This is a list of some of my opinions about RTSJ programming. They are not in any order (not even chronological), and I am likely to alter them at moment's notice when I find that I no longer agree with myself.
- Try to keep objects out of immortal memory. It's any easy solution for assignment rule and reference rule problems, but objects in immortal memory tend to suck in other objects.
- Remember that exceptions are objects (that use memory), and they may use additional memory for their stack trace information. This memory consumption makes exceptions a poor choice for program control except when they are used in heap memory.
- No-heap means that the garbage collector will not, by itself, block your execution. There are still plenty of ways no-heap code can be delayed by garbage collection; for instance:
- Use a mutex or synchronized statement to wait for heap-using code.
- Use a system service that uses mutexes and might be used by heap-using code.
- Give heap-using code a higher priority than some no-heap code.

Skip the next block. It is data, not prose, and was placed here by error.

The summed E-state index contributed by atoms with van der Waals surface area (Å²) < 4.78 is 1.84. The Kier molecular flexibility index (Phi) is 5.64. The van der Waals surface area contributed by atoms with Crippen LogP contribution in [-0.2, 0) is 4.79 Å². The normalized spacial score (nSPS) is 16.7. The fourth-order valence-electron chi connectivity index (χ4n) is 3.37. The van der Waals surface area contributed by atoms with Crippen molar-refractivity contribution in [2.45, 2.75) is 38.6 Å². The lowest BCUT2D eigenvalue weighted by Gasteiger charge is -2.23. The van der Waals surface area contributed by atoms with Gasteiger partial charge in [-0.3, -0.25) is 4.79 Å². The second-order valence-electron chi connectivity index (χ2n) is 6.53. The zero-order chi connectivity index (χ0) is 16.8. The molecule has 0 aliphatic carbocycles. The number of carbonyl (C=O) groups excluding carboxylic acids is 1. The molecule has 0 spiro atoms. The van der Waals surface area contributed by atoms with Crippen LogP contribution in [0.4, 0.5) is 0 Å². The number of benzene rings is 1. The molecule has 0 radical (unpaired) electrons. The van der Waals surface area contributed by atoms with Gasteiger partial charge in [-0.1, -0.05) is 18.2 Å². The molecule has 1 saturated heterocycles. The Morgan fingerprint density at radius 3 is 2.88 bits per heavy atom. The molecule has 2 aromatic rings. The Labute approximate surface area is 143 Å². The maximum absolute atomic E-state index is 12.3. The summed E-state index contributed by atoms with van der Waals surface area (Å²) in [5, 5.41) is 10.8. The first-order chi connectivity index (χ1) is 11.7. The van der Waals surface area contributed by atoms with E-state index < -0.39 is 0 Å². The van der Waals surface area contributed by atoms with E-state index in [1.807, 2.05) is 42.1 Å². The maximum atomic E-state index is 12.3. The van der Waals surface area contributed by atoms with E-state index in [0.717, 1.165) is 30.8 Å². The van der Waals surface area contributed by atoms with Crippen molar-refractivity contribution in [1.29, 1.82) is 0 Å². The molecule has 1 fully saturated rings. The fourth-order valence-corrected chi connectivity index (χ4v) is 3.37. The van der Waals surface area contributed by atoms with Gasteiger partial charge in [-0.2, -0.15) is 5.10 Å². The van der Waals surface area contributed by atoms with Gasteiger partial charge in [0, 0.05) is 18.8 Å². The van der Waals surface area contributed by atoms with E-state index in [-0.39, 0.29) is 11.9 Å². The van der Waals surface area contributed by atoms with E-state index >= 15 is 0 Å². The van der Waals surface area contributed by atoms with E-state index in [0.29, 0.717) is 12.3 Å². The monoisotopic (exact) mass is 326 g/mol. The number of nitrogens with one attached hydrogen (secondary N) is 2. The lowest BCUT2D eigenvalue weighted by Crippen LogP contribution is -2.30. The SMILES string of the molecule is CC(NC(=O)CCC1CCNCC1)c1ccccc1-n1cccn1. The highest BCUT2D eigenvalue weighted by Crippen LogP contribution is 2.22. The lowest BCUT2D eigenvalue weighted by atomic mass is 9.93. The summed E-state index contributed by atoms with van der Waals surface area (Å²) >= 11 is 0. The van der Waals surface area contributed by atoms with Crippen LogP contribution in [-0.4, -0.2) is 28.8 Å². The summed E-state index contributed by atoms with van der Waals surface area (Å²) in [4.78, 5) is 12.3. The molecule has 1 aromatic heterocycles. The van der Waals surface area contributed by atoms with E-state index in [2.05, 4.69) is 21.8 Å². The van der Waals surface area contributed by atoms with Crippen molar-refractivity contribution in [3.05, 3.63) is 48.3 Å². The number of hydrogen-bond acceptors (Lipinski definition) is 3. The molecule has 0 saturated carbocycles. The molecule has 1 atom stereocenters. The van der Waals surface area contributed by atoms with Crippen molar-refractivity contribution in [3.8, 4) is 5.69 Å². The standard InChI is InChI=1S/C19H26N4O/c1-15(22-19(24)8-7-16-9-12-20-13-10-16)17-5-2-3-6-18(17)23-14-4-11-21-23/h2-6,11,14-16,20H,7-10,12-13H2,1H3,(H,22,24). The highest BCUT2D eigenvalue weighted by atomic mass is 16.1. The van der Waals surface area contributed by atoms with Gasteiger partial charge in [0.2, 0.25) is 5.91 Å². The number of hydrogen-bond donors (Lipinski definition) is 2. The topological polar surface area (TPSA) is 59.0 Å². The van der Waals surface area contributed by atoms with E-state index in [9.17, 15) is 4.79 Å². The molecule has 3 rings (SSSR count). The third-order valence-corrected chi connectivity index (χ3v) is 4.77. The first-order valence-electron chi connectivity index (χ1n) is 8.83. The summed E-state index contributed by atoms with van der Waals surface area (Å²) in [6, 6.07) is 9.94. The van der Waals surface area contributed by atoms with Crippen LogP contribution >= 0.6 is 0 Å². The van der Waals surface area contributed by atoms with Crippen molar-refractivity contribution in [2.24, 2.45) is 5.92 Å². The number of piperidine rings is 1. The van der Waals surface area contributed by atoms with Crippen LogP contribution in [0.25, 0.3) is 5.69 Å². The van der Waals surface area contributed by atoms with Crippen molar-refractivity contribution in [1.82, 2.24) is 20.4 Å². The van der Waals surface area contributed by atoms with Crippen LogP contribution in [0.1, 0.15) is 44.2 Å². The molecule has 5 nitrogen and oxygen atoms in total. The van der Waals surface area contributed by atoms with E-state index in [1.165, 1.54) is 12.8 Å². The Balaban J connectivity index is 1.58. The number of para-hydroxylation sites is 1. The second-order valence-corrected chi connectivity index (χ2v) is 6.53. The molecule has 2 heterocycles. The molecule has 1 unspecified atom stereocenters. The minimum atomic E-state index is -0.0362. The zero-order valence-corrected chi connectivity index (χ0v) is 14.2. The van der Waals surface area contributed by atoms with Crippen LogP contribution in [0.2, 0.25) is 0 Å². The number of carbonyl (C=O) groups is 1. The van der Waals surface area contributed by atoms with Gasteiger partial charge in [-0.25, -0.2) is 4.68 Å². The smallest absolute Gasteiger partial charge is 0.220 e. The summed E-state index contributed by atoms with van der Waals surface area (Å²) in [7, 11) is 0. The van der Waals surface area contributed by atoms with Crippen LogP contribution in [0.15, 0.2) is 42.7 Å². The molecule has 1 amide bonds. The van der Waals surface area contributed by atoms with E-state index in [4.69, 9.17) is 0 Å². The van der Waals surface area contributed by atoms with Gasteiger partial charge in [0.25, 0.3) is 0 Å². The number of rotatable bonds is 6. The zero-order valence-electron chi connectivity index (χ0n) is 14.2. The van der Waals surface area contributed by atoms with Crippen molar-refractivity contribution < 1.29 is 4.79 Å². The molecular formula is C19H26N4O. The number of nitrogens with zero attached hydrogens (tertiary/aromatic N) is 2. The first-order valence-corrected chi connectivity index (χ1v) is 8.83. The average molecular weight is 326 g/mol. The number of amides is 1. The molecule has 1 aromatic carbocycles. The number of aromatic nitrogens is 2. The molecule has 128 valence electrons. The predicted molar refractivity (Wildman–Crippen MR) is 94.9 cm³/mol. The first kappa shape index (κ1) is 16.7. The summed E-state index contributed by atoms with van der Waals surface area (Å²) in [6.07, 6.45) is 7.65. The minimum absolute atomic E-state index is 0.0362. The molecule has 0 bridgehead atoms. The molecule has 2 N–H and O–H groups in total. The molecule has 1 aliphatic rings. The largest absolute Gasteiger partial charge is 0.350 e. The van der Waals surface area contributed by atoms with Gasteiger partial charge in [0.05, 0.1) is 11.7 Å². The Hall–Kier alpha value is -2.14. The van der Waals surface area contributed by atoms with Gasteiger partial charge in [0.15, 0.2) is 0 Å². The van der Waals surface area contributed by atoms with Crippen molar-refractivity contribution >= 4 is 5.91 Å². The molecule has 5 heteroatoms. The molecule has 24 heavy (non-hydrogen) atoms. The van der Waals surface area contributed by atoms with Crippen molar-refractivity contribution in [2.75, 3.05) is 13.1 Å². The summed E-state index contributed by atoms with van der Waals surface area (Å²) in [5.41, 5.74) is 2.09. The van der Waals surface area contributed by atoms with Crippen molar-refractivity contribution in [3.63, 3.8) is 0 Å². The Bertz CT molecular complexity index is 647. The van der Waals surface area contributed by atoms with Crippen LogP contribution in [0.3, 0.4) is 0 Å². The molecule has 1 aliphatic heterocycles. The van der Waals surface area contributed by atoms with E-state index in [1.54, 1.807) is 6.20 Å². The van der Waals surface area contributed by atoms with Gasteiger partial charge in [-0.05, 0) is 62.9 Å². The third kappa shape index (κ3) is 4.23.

- Neither real-time threads nor no-heap real-time threads guarantee good real-time performance. (Sarcasm coming) The developer is free to use many techniques to give the code poor real-time characteristics.
- Except for
waitForNextPeriod(), a real-time thread can only be released once. This is a degenerate case of aperiodic scheduling, and makes no sense at all for sporadic scheduling. A real-time thread will take sporadic parameters, but they only make sense for async event handlers.
- Try to have useful no-arg constructors even if you have to build the object in two steps—construct with a no-arg constructor, setup. That way the no-arg constructor can be used with a simple
newInstance method and the setup/initialize method (or methods) can complete the new object. The potential problem is that the object exists but is not ready to use between construction and completion of initialization.
- I like to subclass
RealtimeThread and attach logic by overriding the
run() method. It seems clearer than using separate logic with a bare
- Don't use no-heap mode unless you really have to. It's hard to use and the code tends to be fragile.
- The standard libraries are surprisingly likely to work in scoped memory or no-heap mode. A lot of library code allocates objects, but the caller can manage that with an enclosing scoped memory.
- Unchecked exceptions (the big ones in RTSJ are
IllegalAssignmentError) are a sign of a bug in the application. They appear unexpectedly and may damage data structures by unceremoniously jumping to a (possibly distant) catch clause. Unless you can repair all the consequences of the exception, they should probably be considered fatal to the application.